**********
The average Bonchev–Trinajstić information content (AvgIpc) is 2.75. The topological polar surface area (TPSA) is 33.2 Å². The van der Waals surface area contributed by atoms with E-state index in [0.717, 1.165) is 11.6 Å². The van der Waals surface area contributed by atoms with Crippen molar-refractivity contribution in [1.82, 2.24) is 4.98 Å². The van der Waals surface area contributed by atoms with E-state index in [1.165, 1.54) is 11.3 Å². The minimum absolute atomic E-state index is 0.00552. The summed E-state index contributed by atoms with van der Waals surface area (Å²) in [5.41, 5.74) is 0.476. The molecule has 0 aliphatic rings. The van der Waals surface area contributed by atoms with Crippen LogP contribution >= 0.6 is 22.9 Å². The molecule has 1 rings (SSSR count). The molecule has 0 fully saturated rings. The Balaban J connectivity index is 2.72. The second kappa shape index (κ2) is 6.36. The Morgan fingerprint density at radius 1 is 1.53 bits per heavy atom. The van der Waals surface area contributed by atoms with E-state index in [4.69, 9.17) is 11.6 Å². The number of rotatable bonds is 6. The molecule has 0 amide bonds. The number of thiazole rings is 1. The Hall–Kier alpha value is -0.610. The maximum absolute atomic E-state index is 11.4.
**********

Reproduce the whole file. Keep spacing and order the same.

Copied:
The average Bonchev–Trinajstić information content (AvgIpc) is 2.75. The topological polar surface area (TPSA) is 33.2 Å². The van der Waals surface area contributed by atoms with E-state index in [0.717, 1.165) is 11.6 Å². The van der Waals surface area contributed by atoms with Crippen molar-refractivity contribution in [1.82, 2.24) is 4.98 Å². The van der Waals surface area contributed by atoms with E-state index in [1.165, 1.54) is 11.3 Å². The minimum absolute atomic E-state index is 0.00552. The summed E-state index contributed by atoms with van der Waals surface area (Å²) in [5.41, 5.74) is 0.476. The molecule has 0 aliphatic rings. The van der Waals surface area contributed by atoms with Crippen LogP contribution >= 0.6 is 22.9 Å². The molecule has 1 rings (SSSR count). The molecule has 0 fully saturated rings. The Balaban J connectivity index is 2.72. The second kappa shape index (κ2) is 6.36. The Morgan fingerprint density at radius 1 is 1.53 bits per heavy atom. The van der Waals surface area contributed by atoms with E-state index in [4.69, 9.17) is 11.6 Å². The number of rotatable bonds is 6. The molecule has 0 amide bonds. The number of thiazole rings is 1. The Hall–Kier alpha value is -0.610. The maximum absolute atomic E-state index is 11.4.